Since old and basic customs represent a natural selection of group ways after centuries of trial and error, we must expect to find some social utility, or survival value, in virginity and modesty, despite their historical relativity, their association with marriage by purchase, and their contributions to neurosis. Modesty was a strategic retreat which enabled the girl, where she had any choice, to select her mate more deliberately, or compel him to show finer qualities before winning her; and the very obstructions it raised against desire generated those sentiments of romantic love which heightened her value in his eyes. The inculcation of virginity destroyed the naturalness and ease of primitive sexual life; but, by discouraging early sex development and premature motherhood, it lessened the gap which tends to widen disruptively as civilization develops between economic and sexual maturity. Probably it served in this way to strengthen the individual physically and mentally, to lengthen adolescence and training, and so to lift the level of the race.

Adultery is extramarital sex that is considered objectionable on social, religious, moral or legal grounds. Though what sexual activities constitute adultery varies, as well as the social, religious and legal consequences, the concept exists in many cultures.

Historically, many cultures have considered adultery a very serious matter. Adultery often incurred severe punishment, usually for the woman and sometimes for the man, with penalties.

As the institution of property developed, adultery graduated from a venial into a mortal sin. Half of the primitive peoples known to us attach no great importance to it. The rise of property not only led to the exaction of complete fidelity from the woman, but generated in the male a proprietary attitude towards her; even when he lent her to a guest it was because she belonged to him in body and soul. Suttee was the completion of this conception; the woman must go down into the master’s grave along with his other belongings. Under the patriarchate adultery was classed with theft;  it was, so to speak, an infringement of patent. Punishment for it varied through all degrees of severity from the indifference of the simpler tribes to the disembowelment of adulteresses among certain California Indians.  After centuries of punishment the new virtue of wifely fidelity was firmly established, and had generated an appropriate conscience in the feminine heart. Many Indian tribes surprised their conquerors by the un- approachable virtue of their squaws; and certain male travelers have hoped that the women of Europe and America might someday equal in marital faithfulness the wives of the Zulus and the Papuans.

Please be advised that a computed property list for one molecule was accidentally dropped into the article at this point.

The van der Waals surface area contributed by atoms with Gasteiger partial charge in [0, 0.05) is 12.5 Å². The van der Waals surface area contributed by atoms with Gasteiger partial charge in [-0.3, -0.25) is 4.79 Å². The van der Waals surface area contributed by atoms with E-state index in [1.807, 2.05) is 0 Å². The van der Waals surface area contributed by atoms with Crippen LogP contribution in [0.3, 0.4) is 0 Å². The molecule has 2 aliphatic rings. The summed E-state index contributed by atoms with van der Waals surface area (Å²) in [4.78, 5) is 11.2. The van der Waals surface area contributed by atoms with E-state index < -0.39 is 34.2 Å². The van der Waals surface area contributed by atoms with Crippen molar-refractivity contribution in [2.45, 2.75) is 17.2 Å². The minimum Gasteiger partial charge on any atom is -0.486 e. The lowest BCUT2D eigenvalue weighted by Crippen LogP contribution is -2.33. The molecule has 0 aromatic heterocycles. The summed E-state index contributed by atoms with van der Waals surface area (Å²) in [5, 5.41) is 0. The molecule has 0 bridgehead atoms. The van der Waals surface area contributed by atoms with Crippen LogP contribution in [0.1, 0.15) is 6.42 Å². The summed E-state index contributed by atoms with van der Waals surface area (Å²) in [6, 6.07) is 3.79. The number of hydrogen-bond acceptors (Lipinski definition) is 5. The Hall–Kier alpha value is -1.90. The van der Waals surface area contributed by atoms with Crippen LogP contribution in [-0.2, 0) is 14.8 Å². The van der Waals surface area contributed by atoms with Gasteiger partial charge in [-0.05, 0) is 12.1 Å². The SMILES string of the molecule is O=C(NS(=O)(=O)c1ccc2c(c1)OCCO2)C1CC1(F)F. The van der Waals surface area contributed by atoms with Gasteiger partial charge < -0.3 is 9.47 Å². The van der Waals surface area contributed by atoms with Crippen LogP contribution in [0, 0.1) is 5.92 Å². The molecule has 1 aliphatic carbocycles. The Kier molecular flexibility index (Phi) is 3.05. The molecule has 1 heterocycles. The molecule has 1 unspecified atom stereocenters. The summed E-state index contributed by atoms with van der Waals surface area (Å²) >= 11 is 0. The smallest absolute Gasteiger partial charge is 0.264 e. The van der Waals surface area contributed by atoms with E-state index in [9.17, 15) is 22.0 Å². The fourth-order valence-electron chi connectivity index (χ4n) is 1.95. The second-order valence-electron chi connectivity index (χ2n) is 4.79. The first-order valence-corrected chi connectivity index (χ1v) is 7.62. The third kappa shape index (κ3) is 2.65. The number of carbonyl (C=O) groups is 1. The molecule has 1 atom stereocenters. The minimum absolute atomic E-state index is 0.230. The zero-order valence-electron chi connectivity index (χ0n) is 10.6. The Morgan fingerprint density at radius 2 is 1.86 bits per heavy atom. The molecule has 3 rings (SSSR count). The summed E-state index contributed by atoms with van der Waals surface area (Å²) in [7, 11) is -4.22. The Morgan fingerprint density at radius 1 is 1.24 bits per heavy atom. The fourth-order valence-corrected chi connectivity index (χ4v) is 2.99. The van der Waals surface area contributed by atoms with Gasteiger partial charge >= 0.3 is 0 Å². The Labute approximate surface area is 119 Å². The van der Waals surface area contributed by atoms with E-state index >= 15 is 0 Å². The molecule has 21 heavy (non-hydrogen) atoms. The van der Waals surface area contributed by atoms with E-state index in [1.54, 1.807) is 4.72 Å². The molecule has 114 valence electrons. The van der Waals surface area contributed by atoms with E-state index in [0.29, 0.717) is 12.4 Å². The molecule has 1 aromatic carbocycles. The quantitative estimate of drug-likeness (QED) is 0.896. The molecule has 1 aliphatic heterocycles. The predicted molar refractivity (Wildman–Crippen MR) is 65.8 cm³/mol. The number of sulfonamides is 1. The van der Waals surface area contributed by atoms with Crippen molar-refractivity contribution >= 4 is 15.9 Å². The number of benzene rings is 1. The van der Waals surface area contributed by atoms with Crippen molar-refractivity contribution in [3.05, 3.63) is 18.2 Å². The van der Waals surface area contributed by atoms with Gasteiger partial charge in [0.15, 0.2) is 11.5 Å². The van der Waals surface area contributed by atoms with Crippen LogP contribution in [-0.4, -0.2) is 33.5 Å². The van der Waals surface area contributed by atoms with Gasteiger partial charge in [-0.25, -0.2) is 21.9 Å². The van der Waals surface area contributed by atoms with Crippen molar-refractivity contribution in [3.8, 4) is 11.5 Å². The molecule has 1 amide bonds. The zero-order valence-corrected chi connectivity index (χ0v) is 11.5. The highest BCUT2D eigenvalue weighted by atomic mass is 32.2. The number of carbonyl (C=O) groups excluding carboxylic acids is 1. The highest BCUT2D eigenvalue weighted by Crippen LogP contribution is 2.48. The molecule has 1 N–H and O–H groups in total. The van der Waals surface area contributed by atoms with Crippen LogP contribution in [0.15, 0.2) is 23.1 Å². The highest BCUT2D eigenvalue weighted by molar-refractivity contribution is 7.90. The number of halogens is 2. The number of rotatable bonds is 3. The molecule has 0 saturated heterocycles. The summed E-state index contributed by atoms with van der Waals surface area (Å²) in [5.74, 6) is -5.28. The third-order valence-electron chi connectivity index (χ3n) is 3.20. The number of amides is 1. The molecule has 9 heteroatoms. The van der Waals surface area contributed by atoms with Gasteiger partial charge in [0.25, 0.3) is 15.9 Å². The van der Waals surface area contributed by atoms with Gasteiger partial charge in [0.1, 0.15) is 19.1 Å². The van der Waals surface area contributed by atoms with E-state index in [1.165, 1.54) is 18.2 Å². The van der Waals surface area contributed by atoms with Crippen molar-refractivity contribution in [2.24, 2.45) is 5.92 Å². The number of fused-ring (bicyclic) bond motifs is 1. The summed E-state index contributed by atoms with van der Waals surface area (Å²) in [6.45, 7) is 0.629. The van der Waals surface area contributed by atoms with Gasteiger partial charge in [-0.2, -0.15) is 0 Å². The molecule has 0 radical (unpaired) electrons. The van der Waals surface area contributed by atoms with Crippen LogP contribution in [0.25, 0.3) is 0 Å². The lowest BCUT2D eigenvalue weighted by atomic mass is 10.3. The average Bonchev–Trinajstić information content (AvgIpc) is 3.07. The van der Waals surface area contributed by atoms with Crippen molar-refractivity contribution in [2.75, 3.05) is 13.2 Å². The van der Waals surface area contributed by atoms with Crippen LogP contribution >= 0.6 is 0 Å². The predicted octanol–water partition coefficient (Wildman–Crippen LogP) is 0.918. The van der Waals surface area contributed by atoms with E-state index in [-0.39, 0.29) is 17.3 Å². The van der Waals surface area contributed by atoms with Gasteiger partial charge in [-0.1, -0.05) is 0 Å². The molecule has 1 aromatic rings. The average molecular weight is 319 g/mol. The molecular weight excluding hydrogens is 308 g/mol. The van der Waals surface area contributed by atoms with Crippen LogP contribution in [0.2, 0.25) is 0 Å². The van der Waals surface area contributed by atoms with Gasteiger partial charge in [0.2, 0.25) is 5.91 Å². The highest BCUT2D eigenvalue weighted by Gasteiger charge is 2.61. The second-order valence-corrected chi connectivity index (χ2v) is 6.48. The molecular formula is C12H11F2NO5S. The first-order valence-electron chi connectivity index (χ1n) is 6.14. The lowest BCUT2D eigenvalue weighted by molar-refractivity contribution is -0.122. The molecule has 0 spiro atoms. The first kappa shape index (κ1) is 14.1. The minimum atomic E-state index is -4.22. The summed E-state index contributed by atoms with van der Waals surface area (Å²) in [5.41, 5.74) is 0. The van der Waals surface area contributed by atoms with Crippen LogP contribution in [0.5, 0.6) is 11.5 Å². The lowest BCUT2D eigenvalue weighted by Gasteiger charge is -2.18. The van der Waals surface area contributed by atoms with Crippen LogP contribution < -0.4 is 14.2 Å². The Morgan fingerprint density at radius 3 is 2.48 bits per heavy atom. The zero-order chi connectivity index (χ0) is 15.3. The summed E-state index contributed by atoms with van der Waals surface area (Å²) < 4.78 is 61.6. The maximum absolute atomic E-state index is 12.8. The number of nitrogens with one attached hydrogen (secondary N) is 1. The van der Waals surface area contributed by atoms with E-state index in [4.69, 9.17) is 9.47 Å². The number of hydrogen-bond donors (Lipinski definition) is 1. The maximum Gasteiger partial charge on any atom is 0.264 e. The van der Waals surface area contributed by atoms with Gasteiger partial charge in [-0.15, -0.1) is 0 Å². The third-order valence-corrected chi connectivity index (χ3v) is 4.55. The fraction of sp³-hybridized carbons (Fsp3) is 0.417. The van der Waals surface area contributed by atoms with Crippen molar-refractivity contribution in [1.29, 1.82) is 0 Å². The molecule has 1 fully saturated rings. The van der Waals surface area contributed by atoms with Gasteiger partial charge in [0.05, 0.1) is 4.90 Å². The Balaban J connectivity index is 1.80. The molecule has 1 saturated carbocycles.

It was easier for the Papuans, since among them, as among most primitive peoples, there were few impediments to the divorce of the woman by the man. Unions seldom lasted more than a few years among the American Indians. “A large proportion of the old and middle-aged men,” says Schoolcraft, “have had many different wives, and their children, scattered around the country, are unknown to them.”  They “laugh at Europeans for having only one wife, and that for life; they consider that the Good Spirit formed them to be happy, and not to continue together unless their tempers and dispositions were congenial.”" The Cherokees changed wives three or four times a year; the conservative Samoans kept them as long as three years. With the coming of a settled agricultural life, unions became more permanent. Under the patriarchal system the man found it uneconomical to divorce a wife, for this meant, in effect, to lose a profitable slave.” As the family became the productive unit of society, tilling the soil together, it prospered other things equal according to its size and cohesion; it was found to some advantage that the union of the mates should continue until the last child was reared. By that time no energy remained for a new romance, and the lives of the parents had been forged into one by common work and trials. Only with the passage to urban industry, and the consequent reduction of the family in size and economic importance, has divorce become widespread again.